Five things you will need if you're planting seeds for the first time
That's right, with the last frost date about 10 weeks away, ambitious gardeners are starting to think about seed starting.
For new or nongardeners, seed starting is just that: tucking the little guys into a special seed starting mix, popping them under artificial light, and, in many cases, applying heat.
Time's a-wasting, as grandpa used to say, so let's get right to it. Here are the top five things you need to know about seed starting.
1. Starting from scratch.
If you've never started seeds before, you'll need:
-- Soil-less potting mix. This is not the same as potting soil.
-- Pots. These could range from old yogurt containers with holes punched in the bottoms to peat pots to biodegradable pots made of cow manure.
-- A light source. Shop lights work well. For best results buy one "cool light" tube and a "warm light" tube. This will give you a broader spectrum of light. You don't need to buy one of those special bulbs marketed for plants.
-- A heat source: Many seed starting kits come with a plastic mat designed to provide just the right amount of heat.
-- The seeds of your choice. Check the back of flower and veggie seed packages. They will say something like, "Start indoors six weeks from the last frost date." In the Janesville area, the last frost date is between April 26 and May 10, according to Mike Maddox, UW Extension horticulture educator.
2. Price versus pleasure: Yes, a package of 50 tomato seeds often is less expensive than a single tomato plant.
But add to that the cost of the basic equipment, electricity, seed starting mix, and it adds up.
"I don't think seed starting is about saving money, it think it's more about the challenge," Maddox said. "Also, I think it's about the need to be doing something. It's as much in the realm of horticulture therapy."
There's also a certain satisfaction in having coached up plants from seed, Maddox said.
3. Exotic melons and perfect peppers. Variety and season length are the top two reasons people start flowers and vegetables from seeds.
Let's say you want to plant "Krimzon Lee," a sweet and hot pepper that Johnny's Select Seeds describes as a "paprika-type pepper that holds heat in its ribs." Or maybe you want to grow "Bianca," an ivory colored pepper that ripens to scarlet red.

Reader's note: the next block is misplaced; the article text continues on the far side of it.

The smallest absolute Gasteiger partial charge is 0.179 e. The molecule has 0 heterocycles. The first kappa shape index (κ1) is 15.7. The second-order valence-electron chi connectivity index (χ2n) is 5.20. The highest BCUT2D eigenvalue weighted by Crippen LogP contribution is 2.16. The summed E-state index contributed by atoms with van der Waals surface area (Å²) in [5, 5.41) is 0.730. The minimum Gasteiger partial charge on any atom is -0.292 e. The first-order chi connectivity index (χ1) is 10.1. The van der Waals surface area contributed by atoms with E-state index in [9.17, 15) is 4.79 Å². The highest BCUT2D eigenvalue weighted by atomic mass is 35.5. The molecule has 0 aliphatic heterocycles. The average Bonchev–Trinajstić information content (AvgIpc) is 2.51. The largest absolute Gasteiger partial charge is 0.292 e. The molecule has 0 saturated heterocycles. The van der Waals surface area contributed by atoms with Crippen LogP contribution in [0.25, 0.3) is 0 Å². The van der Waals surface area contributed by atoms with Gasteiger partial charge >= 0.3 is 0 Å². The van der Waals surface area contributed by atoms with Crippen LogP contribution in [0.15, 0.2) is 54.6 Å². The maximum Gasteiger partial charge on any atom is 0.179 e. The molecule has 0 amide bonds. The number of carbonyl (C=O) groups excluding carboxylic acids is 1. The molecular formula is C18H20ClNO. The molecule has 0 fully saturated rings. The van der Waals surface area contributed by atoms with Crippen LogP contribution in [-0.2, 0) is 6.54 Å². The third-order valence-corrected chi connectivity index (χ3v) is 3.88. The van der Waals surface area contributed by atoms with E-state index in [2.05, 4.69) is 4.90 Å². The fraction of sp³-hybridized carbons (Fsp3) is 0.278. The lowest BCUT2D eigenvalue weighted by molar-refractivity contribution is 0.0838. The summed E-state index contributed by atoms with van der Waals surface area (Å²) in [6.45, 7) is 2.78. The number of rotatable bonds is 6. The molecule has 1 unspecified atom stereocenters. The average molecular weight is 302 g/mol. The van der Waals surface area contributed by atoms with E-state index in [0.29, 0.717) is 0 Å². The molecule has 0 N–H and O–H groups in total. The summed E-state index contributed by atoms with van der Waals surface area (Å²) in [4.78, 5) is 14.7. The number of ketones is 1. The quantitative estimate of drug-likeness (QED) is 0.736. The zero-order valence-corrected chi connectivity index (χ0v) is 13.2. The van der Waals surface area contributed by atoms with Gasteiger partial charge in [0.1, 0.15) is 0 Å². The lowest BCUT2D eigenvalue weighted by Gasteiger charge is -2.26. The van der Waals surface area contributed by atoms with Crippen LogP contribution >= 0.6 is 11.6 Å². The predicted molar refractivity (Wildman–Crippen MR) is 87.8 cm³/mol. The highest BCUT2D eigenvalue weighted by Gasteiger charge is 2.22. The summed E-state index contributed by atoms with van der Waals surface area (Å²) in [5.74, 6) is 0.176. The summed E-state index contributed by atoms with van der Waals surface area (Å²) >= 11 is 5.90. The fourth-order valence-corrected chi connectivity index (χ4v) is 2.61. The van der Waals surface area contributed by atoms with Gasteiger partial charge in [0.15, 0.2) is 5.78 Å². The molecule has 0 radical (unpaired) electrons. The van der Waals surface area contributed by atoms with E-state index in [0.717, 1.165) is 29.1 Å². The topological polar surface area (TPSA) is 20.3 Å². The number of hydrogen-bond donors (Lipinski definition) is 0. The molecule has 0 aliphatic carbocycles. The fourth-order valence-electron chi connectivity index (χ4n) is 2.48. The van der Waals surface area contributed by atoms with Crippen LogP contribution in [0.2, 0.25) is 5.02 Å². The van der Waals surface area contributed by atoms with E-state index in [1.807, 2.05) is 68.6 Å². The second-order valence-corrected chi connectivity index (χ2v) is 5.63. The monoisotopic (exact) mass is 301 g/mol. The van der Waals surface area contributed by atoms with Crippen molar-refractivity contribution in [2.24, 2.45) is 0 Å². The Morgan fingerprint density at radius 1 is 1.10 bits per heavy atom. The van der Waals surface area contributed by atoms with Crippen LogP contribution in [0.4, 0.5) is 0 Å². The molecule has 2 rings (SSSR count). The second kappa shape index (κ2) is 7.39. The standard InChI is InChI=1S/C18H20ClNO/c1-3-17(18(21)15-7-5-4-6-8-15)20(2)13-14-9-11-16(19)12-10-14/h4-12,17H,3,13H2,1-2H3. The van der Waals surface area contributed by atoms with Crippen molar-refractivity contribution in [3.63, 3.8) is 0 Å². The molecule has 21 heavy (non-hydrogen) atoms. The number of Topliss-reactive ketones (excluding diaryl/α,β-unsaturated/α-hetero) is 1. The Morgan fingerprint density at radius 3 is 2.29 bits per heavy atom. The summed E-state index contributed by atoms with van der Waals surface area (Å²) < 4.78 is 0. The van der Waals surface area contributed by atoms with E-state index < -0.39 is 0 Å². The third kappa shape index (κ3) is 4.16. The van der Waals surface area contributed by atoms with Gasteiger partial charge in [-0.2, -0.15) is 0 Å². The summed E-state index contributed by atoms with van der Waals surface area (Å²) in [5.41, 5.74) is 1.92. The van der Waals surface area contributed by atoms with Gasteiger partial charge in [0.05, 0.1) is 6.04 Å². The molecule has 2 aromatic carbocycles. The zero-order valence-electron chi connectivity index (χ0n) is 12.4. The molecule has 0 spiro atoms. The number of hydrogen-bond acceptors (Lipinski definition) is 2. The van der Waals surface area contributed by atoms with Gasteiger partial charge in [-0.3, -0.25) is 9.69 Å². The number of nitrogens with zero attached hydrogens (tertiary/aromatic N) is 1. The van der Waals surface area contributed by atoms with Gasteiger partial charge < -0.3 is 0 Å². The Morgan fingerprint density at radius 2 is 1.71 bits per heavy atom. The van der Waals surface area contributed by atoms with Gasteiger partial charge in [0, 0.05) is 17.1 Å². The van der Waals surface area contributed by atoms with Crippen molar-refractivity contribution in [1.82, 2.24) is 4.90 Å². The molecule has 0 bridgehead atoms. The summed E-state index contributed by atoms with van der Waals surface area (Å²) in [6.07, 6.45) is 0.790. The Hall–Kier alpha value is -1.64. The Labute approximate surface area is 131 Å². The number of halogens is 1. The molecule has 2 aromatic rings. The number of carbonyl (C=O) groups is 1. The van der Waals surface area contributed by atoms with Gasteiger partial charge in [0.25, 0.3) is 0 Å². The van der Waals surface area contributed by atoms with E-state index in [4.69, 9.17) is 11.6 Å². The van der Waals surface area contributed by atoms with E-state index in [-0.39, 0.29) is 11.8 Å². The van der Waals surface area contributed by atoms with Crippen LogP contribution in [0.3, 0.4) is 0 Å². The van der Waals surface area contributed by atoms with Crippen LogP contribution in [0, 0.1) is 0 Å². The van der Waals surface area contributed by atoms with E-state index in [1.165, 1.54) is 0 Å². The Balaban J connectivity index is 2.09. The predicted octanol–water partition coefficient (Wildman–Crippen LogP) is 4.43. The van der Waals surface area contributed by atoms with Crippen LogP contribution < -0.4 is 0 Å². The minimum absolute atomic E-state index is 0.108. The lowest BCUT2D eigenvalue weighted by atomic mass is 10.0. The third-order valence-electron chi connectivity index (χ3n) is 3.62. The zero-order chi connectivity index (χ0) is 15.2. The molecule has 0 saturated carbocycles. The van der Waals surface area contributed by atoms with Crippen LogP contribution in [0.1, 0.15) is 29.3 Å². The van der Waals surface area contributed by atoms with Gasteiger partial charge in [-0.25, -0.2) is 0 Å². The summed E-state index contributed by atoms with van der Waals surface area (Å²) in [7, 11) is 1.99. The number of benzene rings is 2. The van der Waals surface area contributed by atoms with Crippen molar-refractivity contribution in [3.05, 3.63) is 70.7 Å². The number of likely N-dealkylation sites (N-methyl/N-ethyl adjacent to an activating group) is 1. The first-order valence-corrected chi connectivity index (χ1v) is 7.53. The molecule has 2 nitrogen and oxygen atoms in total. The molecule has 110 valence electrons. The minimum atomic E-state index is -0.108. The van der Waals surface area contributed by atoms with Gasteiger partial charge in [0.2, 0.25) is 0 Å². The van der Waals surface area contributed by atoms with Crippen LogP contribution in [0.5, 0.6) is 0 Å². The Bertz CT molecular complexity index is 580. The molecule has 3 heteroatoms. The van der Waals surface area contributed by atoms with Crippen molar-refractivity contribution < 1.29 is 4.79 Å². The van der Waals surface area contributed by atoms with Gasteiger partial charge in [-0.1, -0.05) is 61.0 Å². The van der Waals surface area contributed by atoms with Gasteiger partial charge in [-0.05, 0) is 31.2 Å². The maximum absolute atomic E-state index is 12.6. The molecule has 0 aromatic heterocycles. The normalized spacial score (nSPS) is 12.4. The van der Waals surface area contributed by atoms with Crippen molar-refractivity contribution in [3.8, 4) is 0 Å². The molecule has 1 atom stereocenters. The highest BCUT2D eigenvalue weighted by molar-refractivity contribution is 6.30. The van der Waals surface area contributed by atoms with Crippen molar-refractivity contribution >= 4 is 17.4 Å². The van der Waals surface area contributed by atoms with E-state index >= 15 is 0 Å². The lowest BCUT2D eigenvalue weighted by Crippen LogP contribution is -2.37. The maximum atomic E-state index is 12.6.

Even with garden centers now carrying a wider variety of heirloom plants, there will be plants you'll only find as seeds.
"Your local garden center can't carry it all," Maddox said.
That's especially true of new varieties.
Some plants, such as peppers, melons and squash, need a head start on the growing season. For example, Krimzon Lee takes 62 days to turn green and 85 to turn red. That means you'll need every minute of June, July and August to get red peppers. Now consider how fickle Wisconsin summers can be, and give yourself some leeway.
A birdhouse gourd needs 125 days to mature.
Hint: In some cases, "65 days" can mean from the time the seed goes into the ground. Other times it means 65 days after the transplanted seedling goes into the ground.
Contact the seed catalog or ask nursery staff if it's not clear.
4. What works, what does not. Some plants resent being transplanted, making them more difficult to start from seed. Melons are a good example.
Here's the best plan for sensitive plants: Start them in biodegradable pots. CowPots, or another brand of pots made from dried manure work best.
Traditional peat pots can work, too. However, it's best to use larger pots so that when you transplant the melons, you can gently peel off the bottom of the pot without disturbing the soil or roots.
Peat pots degrade, but they take a surprisingly long time. And while they're degrading, the peat wicks the water away from the roots.
Don't bother starting beans or peas. Peas can be planted outside as early as April 15. Beans are a short season crop and take off as soon as you put them in the ground. Same goes for veggies such as leaf lettuce, spinach and Chinese cabbage.
5. Patience versus enthusiasm. The most important part of seed starting is the "hardening off" process, Maddox said.
Hardening off is the process of getting plants that were grown in a windless room at a controlled temperature with a particular amount of light into the outdoors where they will be subject to everything from a breeze to a tempest, changing temperatures and the intense light of the sun.
Chose a mild day to set seedlings out. Put them in a sheltered area for about two hours and then bring them back indoors.
Each day, increase the time outside on mild days. Decrease the amount of watering, but don't allow the seedlings to wilt.
After transplanting into the garden, give the new plants a mild fertilizer solution.